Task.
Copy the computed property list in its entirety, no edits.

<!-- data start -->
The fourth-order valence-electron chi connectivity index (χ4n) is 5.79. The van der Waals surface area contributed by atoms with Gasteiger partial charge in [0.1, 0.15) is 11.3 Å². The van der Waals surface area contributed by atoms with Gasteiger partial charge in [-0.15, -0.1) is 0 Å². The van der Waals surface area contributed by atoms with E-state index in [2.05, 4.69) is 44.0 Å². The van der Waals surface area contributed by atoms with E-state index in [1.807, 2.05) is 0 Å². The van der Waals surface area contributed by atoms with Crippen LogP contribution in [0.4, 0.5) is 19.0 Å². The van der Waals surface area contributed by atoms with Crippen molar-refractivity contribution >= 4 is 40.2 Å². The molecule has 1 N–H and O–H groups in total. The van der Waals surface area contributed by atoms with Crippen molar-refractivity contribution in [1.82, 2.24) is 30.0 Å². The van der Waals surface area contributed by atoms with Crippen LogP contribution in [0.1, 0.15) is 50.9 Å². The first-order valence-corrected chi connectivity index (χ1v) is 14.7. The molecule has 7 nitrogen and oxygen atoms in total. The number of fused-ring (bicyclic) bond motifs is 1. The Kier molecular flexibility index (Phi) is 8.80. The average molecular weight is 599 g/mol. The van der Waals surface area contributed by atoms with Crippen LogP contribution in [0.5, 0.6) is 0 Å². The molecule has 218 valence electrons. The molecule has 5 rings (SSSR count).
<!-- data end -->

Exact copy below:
The fourth-order valence-electron chi connectivity index (χ4n) is 5.79. The van der Waals surface area contributed by atoms with Gasteiger partial charge in [0.1, 0.15) is 11.3 Å². The van der Waals surface area contributed by atoms with Gasteiger partial charge in [-0.15, -0.1) is 0 Å². The van der Waals surface area contributed by atoms with E-state index in [2.05, 4.69) is 44.0 Å². The van der Waals surface area contributed by atoms with E-state index in [1.807, 2.05) is 0 Å². The van der Waals surface area contributed by atoms with Crippen LogP contribution in [0.4, 0.5) is 19.0 Å². The van der Waals surface area contributed by atoms with Crippen molar-refractivity contribution >= 4 is 40.2 Å². The molecule has 1 N–H and O–H groups in total. The van der Waals surface area contributed by atoms with Crippen molar-refractivity contribution in [1.82, 2.24) is 30.0 Å². The van der Waals surface area contributed by atoms with Crippen LogP contribution in [0.1, 0.15) is 50.9 Å². The first-order valence-corrected chi connectivity index (χ1v) is 14.7. The molecule has 7 nitrogen and oxygen atoms in total. The number of fused-ring (bicyclic) bond motifs is 1. The Kier molecular flexibility index (Phi) is 8.80. The average molecular weight is 599 g/mol. The van der Waals surface area contributed by atoms with Crippen LogP contribution in [0.5, 0.6) is 0 Å². The molecule has 218 valence electrons. The molecule has 5 rings (SSSR count).